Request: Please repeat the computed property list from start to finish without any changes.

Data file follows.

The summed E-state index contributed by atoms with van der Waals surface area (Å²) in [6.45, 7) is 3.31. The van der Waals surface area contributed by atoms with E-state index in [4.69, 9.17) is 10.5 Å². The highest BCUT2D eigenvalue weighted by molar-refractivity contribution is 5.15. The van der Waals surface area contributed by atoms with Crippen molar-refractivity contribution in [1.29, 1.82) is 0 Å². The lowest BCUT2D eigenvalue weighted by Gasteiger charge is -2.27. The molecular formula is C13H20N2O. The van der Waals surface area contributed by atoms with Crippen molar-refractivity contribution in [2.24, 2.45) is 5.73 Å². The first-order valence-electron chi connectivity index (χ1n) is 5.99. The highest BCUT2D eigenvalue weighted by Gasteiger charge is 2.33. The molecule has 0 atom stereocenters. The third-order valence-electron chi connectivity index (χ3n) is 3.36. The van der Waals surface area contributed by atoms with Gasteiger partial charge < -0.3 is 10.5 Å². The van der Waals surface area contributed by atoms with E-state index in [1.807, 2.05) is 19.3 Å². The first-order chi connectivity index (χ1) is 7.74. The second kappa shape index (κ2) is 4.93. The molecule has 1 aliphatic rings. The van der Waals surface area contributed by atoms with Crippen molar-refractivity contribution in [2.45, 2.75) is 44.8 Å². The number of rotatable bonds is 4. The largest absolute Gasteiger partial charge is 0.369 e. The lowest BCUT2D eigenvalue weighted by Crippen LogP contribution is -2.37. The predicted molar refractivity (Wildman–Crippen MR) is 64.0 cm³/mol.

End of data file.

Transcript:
The summed E-state index contributed by atoms with van der Waals surface area (Å²) in [6.45, 7) is 3.31. The van der Waals surface area contributed by atoms with E-state index in [4.69, 9.17) is 10.5 Å². The highest BCUT2D eigenvalue weighted by molar-refractivity contribution is 5.15. The van der Waals surface area contributed by atoms with Crippen molar-refractivity contribution in [1.29, 1.82) is 0 Å². The lowest BCUT2D eigenvalue weighted by Gasteiger charge is -2.27. The molecular formula is C13H20N2O. The van der Waals surface area contributed by atoms with Crippen molar-refractivity contribution in [2.24, 2.45) is 5.73 Å². The first-order valence-electron chi connectivity index (χ1n) is 5.99. The highest BCUT2D eigenvalue weighted by Gasteiger charge is 2.33. The molecule has 0 atom stereocenters. The third-order valence-electron chi connectivity index (χ3n) is 3.36. The van der Waals surface area contributed by atoms with Gasteiger partial charge < -0.3 is 10.5 Å². The van der Waals surface area contributed by atoms with E-state index in [1.807, 2.05) is 19.3 Å². The first-order chi connectivity index (χ1) is 7.74. The second kappa shape index (κ2) is 4.93. The molecule has 1 aliphatic rings. The van der Waals surface area contributed by atoms with Crippen molar-refractivity contribution in [2.45, 2.75) is 44.8 Å². The number of rotatable bonds is 4. The largest absolute Gasteiger partial charge is 0.369 e. The lowest BCUT2D eigenvalue weighted by Crippen LogP contribution is -2.37. The predicted molar refractivity (Wildman–Crippen MR) is 64.0 cm³/mol.